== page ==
“If you want to be a real writer, you’re going to have to write every day.”
“Real writers make themselves write, no matter how they’re feeling.”
“The real, professional writer gets up at 5 in the morning to start writing, like a real job.”
I read through these reasonably well-intended tips on page after page of “How To Be A Real Writer” and find myself more discouraged with each passing page on Google. At first, I find myself feeling guilty. Am I not, after all, a real writer?
I struggle to sleep. When I do sleep, I struggle to get out of bed for several days at a time. I suffer from executive dysfunction on the best of days and complete, utter, comatose uselessness on the worst.
I have depression.
Having a mental illness can stymie the most valiant of attempts to function like any neurotypical artist apparently does. I’ve been writing since I was a child, and love doing so, but the pressures surrounding turning it into a career (or even continuing it as regular hobby!) compound with the general executive haziness of depression to turn me into a crying, miserable mess before I’ve even opened my laptop, much less gotten the document writer up and running.
It’s easy in this situation to be angry with yourself. Even with all the work I do in spreading awareness about mental illness, I still find myself battling with sneaky thoughts such as “If you would only try harder” and “You’re just being lazy”, and the best one of all: “Are you really as ill as you think you are?”.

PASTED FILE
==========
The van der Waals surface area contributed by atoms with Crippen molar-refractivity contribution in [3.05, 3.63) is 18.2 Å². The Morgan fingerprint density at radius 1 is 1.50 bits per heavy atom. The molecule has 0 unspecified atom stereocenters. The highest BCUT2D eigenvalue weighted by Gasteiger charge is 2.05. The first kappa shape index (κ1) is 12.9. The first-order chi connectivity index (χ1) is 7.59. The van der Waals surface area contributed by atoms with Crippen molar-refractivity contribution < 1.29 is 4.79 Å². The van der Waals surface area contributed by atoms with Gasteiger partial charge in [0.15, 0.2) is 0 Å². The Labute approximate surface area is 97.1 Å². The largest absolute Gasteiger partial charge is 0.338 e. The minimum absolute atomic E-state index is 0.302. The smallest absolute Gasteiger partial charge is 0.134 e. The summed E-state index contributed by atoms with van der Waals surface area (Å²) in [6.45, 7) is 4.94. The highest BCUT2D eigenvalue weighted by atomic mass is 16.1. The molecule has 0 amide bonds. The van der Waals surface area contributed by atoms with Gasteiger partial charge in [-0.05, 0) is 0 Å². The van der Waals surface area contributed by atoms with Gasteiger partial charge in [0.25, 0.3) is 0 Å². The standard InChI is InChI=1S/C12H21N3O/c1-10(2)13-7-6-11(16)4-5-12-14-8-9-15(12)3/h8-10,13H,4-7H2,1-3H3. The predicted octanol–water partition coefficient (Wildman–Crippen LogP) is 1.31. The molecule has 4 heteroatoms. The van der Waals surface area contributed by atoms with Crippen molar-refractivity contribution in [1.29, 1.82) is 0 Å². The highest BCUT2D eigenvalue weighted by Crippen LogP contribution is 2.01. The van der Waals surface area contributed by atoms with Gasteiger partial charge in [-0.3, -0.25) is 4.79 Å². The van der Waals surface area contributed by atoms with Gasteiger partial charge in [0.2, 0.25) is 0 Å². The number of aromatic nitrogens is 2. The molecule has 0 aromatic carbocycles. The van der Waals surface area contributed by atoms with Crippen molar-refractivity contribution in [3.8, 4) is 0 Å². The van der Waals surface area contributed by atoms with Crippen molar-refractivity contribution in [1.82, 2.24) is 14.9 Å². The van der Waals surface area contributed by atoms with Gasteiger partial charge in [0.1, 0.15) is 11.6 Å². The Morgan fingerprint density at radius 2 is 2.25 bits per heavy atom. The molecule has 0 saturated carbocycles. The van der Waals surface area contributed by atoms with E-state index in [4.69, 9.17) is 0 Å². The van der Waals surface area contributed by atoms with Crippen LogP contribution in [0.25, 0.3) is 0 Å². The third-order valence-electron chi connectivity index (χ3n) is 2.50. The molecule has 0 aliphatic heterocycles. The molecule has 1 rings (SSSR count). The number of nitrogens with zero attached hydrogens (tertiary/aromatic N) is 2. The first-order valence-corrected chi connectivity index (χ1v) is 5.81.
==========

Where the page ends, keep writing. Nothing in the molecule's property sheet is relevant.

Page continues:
These thoughts can be killer; while we may think they’re encouraging us to succeed, to fight to work harder when the odds seem stacked against us, the reality is that they destroy our creativity and force us into a pit of despair while we’re already climbing through the trenches of our mental illnesses.
I wish that I could offer you a solution to this problem. In a world that demeans the mentally ill as heavily as ours does, it seems impossible to escape the messages everywhere that parade “willpower” as the ultimate defeater of all personal issues, therefore placing the responsibility to perform as a neurotypical squarely in our laps and removing any need for the rest of the world to change their attitude towards us. It takes daily, strong words of self-love, affirmation, and encouragement to remind us that it is okay that we are the way we are. We are not lazy. We are not at fault. We are just as creative and talented as any neurotypical.
The world is simply built to cater to their needs rather than ours. That does not mean you cannot succeed. You have to first stop putting yourself up to the same expectations as someone without mental illness lives with. We have different brains, and therefore, different toolboxes with which to work. How can you request the same work requisitions from two different boxes of tools?
Take care of yourself to the best of your ability while you embark on this writing adventure. It’s rough out here in the artistic world and hard for someone with mental illness, but I know you can succeed. Be patient with yourself.